Structure of mitochondrial aldehyde dehydrogenase

The genetic component of ethanol aversion

Curtis G. Steinmetz, Peiguang Xie, Henry Weiner, Thomas Hurley

Research output: Contribution to journalArticle

264 Citations (Scopus)

Abstract

Background: The single genetic factor most strongly correlated with reduced alcohol consumption and incidence of alcoholism is a naturally occurring variant of mitochondrial aldehyde dehydrogenase (ALDH2). This variant contains a glutamate to lysine substitution at position 487 (E487K). The E487K variant of ALDH2 is found in approximately 500% of the Asian population, and is associated with a phenotypic loss of ALDH2 activity in both heterozygotes and homozygotes. ALDH2-deficient individuals exhibit an averse response to ethanol consumption, which is probably caused by elevated levels of blood acetaldehyde. The structure of ALDH2 is important for the elucidation of its catalytic mechanism, to gain a clear understanding of the contribution of ALDH2 to the genetic component of alcoholism and for the development of specific ALDH2 inhibitors as potential drugs for use in the treatment of alcoholism. Results: The X-ray structure of bovine ALDH2 has been solved to 2.65 Å in its free form and to 2.75 Å in a complex with NAD+. The enzyme structure contains three domains: two dinucleotide-binding domains and a small three-stranded β-sheet domain, which is involved in subunit interactions in this tetrameric enzyme. The E487K mutation occurs in this small oligomerization domain and is located at a key interface between subunits immediately below the active site of another monomer. The active site of ALDH2 is divided into two halves by the nicotinamide ring of NAD+. Adjacent to the A-side (Pro-R) of the nicotinamide ring is a cluster of three cysteines (Cys301, Cys302 and Cys303) and adjacent to the B-side (Pro-S) are Thr244, Glu268, Glu476 and an ordered water molecule bound to Thr244 and Glu476. Conclusions: Although there is a recognizable Rossmann-type fold, the coenzyme-binding region of ALDH2 binds NAD+ in a manner not seen in other NAD+-binding enzymes. The positions of the residues near the nicotinamide ring of NAD+ suggest a chemical mechanism whereby Glu268 functions as a general base through a bound water molecule. The sidechain amide nitrogen of Asn169 and the peptide nitrogen of Cys302 are in position to stabilize the oxyanion present in the tetrahedral transition state prior to hydride transfer. The functional importance of residue Glu487 now appears to be due to indirect interactions of this residue with the substrate-binding site via Arg264 and Arg475.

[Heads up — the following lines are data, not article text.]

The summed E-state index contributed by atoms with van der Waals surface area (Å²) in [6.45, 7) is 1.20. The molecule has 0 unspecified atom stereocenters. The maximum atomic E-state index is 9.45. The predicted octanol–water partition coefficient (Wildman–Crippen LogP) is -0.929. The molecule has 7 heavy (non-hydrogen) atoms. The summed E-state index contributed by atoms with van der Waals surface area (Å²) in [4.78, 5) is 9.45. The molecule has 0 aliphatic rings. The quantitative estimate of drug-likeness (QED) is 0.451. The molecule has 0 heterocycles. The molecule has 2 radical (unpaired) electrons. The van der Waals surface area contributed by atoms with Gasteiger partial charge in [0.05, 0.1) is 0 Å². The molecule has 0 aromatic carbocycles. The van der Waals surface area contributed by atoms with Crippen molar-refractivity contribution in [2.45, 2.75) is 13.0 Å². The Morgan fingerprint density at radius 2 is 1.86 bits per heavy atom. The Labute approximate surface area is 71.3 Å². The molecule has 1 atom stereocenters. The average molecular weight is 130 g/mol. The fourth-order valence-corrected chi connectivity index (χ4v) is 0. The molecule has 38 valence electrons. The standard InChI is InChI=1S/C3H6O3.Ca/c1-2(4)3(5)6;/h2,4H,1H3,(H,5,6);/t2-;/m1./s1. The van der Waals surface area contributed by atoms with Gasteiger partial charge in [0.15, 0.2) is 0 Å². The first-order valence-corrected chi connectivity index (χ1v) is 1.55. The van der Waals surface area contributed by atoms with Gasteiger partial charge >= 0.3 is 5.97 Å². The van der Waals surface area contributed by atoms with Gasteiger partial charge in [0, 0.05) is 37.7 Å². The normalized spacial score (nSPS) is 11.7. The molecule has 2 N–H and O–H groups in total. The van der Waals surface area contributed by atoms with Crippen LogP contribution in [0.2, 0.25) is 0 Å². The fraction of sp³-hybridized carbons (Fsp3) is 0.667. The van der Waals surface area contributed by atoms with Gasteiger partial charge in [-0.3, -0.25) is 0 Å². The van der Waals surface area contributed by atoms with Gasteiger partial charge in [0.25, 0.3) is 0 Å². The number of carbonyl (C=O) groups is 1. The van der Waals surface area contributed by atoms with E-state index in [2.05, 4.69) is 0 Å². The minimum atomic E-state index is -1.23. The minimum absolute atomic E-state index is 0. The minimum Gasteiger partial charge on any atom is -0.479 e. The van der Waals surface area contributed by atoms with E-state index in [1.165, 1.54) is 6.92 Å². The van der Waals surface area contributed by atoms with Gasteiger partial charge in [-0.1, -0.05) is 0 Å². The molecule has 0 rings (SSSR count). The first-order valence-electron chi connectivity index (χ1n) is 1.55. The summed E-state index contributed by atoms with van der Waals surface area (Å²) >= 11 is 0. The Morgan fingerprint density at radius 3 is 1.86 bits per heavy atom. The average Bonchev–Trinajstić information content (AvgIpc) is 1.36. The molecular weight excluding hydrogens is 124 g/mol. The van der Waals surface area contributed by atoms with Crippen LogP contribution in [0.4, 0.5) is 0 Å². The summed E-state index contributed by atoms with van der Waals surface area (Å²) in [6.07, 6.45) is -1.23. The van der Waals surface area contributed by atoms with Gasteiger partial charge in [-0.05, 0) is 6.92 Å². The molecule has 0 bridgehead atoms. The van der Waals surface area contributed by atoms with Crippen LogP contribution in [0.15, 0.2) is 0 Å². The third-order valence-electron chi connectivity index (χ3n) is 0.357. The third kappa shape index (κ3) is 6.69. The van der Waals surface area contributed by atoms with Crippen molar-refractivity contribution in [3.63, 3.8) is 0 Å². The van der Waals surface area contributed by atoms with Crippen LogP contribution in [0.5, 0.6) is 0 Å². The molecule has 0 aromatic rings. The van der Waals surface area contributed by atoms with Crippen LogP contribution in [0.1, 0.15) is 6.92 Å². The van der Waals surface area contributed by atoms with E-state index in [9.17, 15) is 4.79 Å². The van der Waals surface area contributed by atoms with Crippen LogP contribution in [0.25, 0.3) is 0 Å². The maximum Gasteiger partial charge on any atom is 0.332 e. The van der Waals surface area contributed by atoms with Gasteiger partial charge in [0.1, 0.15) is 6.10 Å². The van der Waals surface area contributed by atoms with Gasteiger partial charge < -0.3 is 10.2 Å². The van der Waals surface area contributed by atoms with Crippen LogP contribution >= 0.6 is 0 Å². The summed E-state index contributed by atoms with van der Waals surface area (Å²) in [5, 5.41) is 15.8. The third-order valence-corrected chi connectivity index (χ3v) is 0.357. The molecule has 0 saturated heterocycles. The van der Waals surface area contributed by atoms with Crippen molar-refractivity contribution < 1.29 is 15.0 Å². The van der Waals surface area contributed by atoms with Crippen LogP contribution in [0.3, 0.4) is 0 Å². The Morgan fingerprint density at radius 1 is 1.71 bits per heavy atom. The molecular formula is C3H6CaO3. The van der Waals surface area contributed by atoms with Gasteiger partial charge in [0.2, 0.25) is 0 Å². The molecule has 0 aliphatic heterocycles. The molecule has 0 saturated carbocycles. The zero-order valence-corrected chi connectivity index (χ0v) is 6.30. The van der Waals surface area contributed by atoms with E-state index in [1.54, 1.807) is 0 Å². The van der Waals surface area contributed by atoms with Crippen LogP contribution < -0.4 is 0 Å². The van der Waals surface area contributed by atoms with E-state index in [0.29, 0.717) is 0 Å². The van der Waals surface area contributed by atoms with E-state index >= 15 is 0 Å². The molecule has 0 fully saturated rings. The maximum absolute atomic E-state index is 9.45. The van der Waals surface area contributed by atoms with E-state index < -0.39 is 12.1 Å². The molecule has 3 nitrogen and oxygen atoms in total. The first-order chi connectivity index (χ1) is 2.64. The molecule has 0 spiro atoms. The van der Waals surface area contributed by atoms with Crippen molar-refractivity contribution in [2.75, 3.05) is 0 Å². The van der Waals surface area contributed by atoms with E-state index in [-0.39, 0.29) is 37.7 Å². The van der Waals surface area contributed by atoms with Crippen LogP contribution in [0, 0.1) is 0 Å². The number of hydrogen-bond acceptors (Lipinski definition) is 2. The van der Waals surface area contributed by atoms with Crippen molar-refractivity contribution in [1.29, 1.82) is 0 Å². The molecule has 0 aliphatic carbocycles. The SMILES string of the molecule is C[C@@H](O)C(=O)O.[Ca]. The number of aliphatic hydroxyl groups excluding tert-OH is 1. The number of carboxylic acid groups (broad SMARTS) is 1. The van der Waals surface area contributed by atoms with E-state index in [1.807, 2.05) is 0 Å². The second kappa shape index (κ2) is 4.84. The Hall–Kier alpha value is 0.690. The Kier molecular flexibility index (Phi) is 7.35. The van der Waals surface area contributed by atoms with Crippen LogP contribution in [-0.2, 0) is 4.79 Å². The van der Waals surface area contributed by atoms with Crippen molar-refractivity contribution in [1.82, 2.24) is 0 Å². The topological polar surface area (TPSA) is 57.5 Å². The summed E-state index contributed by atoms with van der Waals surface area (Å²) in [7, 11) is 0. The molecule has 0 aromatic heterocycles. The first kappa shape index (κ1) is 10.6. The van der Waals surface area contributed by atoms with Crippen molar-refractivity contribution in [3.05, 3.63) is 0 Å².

Original languageEnglish
Pages (from-to)701-711
Number of pages11
JournalStructure
Volume5
Issue number5
StatePublished - May 15 1997

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NAD
Ethanol
Niacinamide
Alcoholism
Catalytic Domain
Nitrogen
Enzymes
Acetaldehyde
Water
Coenzymes
Homozygote
Heterozygote
Amides
Alcohol Drinking
Lysine
Cysteine
Glutamic Acid
Binding Sites
X-Rays
Mitochondrial Aldehyde Dehydrogenase

Keywords

  • aldehyde dehydrogenase
  • dinucleotide fold
  • multiple isomorphous replacement
  • phenotypic dominance

ASJC Scopus subject areas

  • Molecular Biology
  • Structural Biology

Cite this

Structure of mitochondrial aldehyde dehydrogenase : The genetic component of ethanol aversion. / Steinmetz, Curtis G.; Xie, Peiguang; Weiner, Henry; Hurley, Thomas.

In: Structure, Vol. 5, No. 5, 15.05.1997, p. 701-711.

Research output: Contribution to journalArticle

Steinmetz, Curtis G. ; Xie, Peiguang ; Weiner, Henry ; Hurley, Thomas. / Structure of mitochondrial aldehyde dehydrogenase : The genetic component of ethanol aversion. In: Structure. 1997 ; Vol. 5, No. 5. pp. 701-711.